Owners of Looe care home fined over fatal fall of Reginald Gibbings
THE OWNERS of a Looe care home have been ordered to pay fines and costs totalling almost £136,000 after an elderly man died after falling from a window at the home.
Reginald Gibbings had dementia and was one month short of his 90th birthday when he fell from the window at Hillcrest House, on Barbican Road, in July 2008.
He lived opposite the home, and had been resident there for only five days before he fell through another resident's ground floor bedroom window, suffering multiple injuries which caused his death two days later.
The owners, Michael and Sharon Cotton, pleaded guilty to breaching Health and Safety Executive regulations when they appeared before Bodmin magistrates in July.
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On Monday, at Truro Crown Court, Judge Philip Wassall ordered them to pay Mr Gibbings' funeral expenses and prosecution costs of £95,963. They were also fined £40,000.
Mr Gibbings, a retired precision engineer, had been married for 61 years to Jane, who was in hospital at the time after suffering a stroke.
Kat Brunner, for the prosecution, said that windows at the home had restrictors to prevent them being opened fully but in this case a central securing screw had not been tightened with an Allen key sufficiently to prevent it being opened wide.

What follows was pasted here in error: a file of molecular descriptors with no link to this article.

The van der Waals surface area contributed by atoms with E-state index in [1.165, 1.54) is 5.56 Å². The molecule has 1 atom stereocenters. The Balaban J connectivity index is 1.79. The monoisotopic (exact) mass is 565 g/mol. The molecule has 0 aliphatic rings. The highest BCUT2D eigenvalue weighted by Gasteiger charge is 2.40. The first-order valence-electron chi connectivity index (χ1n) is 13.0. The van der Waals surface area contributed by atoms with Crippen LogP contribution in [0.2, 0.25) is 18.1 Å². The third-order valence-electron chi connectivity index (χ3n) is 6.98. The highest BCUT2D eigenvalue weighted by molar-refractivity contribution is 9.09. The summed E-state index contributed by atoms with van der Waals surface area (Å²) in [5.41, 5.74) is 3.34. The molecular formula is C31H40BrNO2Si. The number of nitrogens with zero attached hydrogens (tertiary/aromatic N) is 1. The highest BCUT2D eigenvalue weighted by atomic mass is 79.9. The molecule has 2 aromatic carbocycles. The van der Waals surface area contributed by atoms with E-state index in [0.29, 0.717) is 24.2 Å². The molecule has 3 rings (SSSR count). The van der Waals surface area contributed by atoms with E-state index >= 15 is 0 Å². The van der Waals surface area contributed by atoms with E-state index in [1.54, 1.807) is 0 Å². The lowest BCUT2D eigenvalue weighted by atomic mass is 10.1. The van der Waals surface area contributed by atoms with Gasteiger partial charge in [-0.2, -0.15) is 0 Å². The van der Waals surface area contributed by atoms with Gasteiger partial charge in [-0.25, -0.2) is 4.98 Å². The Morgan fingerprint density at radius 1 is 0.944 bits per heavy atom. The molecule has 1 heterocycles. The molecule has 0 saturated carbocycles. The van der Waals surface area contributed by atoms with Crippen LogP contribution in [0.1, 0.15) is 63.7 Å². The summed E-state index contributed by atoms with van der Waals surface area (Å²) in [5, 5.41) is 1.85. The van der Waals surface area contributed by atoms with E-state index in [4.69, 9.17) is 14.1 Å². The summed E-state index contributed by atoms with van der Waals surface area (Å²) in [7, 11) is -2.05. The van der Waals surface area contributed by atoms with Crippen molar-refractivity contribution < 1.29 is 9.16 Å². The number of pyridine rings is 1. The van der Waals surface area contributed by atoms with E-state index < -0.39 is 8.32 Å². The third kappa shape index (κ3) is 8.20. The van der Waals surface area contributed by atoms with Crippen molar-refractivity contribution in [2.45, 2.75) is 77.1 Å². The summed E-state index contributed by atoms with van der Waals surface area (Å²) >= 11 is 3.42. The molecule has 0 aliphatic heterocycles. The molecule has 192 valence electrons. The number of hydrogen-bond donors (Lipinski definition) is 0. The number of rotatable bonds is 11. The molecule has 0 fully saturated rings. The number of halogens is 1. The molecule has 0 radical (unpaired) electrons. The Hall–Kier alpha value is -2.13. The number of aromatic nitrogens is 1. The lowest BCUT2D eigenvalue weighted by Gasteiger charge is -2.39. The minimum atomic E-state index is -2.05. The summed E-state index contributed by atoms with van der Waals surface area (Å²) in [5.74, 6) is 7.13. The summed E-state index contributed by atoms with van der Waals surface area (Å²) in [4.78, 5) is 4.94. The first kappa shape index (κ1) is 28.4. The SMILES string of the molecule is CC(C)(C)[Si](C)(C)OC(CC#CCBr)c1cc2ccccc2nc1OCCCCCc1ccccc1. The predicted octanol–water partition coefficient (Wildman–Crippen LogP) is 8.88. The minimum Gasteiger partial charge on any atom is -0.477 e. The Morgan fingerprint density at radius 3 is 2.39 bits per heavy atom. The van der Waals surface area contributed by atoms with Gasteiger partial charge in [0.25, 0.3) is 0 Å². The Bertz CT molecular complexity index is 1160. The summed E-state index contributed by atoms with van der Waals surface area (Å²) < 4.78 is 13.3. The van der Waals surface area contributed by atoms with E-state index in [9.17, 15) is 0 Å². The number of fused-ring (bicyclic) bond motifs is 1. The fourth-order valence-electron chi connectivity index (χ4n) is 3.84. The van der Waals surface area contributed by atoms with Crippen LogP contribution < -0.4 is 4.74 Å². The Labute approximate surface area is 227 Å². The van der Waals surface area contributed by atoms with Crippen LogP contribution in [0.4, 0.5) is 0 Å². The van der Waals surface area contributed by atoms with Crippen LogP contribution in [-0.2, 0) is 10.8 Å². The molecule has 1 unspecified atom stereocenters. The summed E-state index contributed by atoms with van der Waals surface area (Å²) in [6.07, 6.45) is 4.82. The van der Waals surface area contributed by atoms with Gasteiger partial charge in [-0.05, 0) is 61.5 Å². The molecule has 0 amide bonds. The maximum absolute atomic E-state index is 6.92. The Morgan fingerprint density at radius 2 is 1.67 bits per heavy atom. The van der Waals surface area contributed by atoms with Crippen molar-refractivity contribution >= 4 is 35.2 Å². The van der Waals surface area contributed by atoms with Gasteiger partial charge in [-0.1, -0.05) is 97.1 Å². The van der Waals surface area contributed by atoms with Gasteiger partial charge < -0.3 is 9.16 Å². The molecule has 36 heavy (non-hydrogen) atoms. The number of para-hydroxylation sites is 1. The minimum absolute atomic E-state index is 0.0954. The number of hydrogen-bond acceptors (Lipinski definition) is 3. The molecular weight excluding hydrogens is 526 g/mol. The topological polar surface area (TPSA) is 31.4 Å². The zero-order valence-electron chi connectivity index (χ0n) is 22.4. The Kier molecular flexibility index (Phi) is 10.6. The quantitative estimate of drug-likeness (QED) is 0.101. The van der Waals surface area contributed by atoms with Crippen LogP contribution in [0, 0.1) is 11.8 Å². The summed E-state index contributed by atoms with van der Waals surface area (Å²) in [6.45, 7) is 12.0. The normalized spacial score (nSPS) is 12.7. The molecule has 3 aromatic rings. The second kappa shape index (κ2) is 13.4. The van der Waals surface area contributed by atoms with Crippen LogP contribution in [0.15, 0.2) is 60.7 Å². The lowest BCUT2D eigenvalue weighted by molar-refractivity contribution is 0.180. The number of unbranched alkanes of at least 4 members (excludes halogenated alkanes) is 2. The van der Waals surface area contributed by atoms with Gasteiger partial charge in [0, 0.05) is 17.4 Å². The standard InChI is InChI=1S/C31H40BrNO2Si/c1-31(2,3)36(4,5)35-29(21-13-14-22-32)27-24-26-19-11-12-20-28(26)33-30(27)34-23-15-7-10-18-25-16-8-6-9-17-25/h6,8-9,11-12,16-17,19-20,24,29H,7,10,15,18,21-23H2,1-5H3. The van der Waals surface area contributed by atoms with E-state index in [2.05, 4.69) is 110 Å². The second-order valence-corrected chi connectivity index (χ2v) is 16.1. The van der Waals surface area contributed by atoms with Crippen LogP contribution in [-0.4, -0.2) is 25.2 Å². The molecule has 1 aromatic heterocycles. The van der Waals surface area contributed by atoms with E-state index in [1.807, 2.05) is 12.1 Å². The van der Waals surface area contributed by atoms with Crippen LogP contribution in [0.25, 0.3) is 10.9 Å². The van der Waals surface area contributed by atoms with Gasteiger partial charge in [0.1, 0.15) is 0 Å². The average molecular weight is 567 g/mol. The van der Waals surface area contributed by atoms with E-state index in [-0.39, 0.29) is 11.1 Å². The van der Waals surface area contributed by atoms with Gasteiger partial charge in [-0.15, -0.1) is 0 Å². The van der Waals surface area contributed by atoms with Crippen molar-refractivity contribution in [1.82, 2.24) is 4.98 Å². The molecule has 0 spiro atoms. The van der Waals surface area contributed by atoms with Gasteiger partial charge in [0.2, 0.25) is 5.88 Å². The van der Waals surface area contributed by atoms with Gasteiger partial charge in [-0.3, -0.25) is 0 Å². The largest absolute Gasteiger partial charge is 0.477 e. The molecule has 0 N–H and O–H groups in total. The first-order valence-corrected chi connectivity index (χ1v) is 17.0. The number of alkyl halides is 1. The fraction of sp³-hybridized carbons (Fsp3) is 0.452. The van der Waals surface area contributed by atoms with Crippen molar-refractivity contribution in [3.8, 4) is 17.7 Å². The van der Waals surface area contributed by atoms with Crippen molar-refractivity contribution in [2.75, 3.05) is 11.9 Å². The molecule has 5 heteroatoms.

Ian Dixey, for the defence, pointed out that the restrictor was not defective and met guidelines. "This is a very well-run home," he said.
"It was not a case of finding too late that the restrictor could be defeated. It was very much an isolated incident."
Judge Wassall found that the system was defective but not significantly so.
"The company should have made a better risk assessment and I do find it at fault," he said. "It undoubtedly created a danger to patients such as Mr Gibbings but was right at the lower end of the scale of seriousness.
"While the risk was foreseeable I find it was not significant, but the defendants fell short of the high standards required of them. Otherwise the standard of care was exemplary."
Following the hearing Mr Gibbings' son, Douglas, said: "Since the untimely and tragic death of my father, the family have been alternately angry, distraught and dismayed at what we believed to have been a wholly avoidable loss of life.
"His abrupt death was compounded because of the lasting trauma on his already infirm wife, my mother, who subsequently suffered further strokes resulting in her death five months later. It is more difficult to accept because of the fact that he was placed in the care of the home, whose dedicated wing for the care of people suffering from dementia should have had the necessary infrastructure in place to ensure that he was absolutely safe."
After the hearing, Health and Safety Executive inspector, Sarah Baldwin-Jones, said: "This tragic incident could have been avoided if Hillcrest had fitted suitable window restrictors. Someone at the home was able to defeat the restrictor and consequently, Mr Gibbings, who was a very vulnerable person, was able to fall from a significant height."